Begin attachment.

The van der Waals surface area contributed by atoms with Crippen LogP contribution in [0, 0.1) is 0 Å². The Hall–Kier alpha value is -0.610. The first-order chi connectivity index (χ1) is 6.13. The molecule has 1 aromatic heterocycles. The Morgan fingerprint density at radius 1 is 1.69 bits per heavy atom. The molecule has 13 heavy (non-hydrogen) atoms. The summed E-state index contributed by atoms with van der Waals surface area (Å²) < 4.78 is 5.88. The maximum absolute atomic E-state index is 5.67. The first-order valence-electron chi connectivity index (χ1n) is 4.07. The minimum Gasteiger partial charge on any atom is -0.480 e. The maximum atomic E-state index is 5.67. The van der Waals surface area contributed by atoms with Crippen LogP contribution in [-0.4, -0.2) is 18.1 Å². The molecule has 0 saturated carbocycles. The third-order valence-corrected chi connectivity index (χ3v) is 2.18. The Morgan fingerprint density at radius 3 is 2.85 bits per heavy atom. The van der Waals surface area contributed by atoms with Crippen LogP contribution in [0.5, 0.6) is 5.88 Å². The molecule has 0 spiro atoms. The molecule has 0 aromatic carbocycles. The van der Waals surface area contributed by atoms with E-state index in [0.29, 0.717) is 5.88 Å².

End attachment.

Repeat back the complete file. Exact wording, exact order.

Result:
The van der Waals surface area contributed by atoms with Crippen LogP contribution in [0, 0.1) is 0 Å². The Hall–Kier alpha value is -0.610. The first-order chi connectivity index (χ1) is 6.13. The molecule has 1 aromatic heterocycles. The Morgan fingerprint density at radius 1 is 1.69 bits per heavy atom. The molecule has 13 heavy (non-hydrogen) atoms. The summed E-state index contributed by atoms with van der Waals surface area (Å²) < 4.78 is 5.88. The maximum absolute atomic E-state index is 5.67. The first-order valence-electron chi connectivity index (χ1n) is 4.07. The minimum Gasteiger partial charge on any atom is -0.480 e. The maximum atomic E-state index is 5.67. The van der Waals surface area contributed by atoms with Crippen LogP contribution in [-0.4, -0.2) is 18.1 Å². The molecule has 0 saturated carbocycles. The third-order valence-corrected chi connectivity index (χ3v) is 2.18. The Morgan fingerprint density at radius 3 is 2.85 bits per heavy atom. The van der Waals surface area contributed by atoms with Crippen LogP contribution in [0.5, 0.6) is 5.88 Å². The molecule has 0 spiro atoms. The molecule has 0 aromatic carbocycles. The van der Waals surface area contributed by atoms with E-state index in [0.29, 0.717) is 5.88 Å².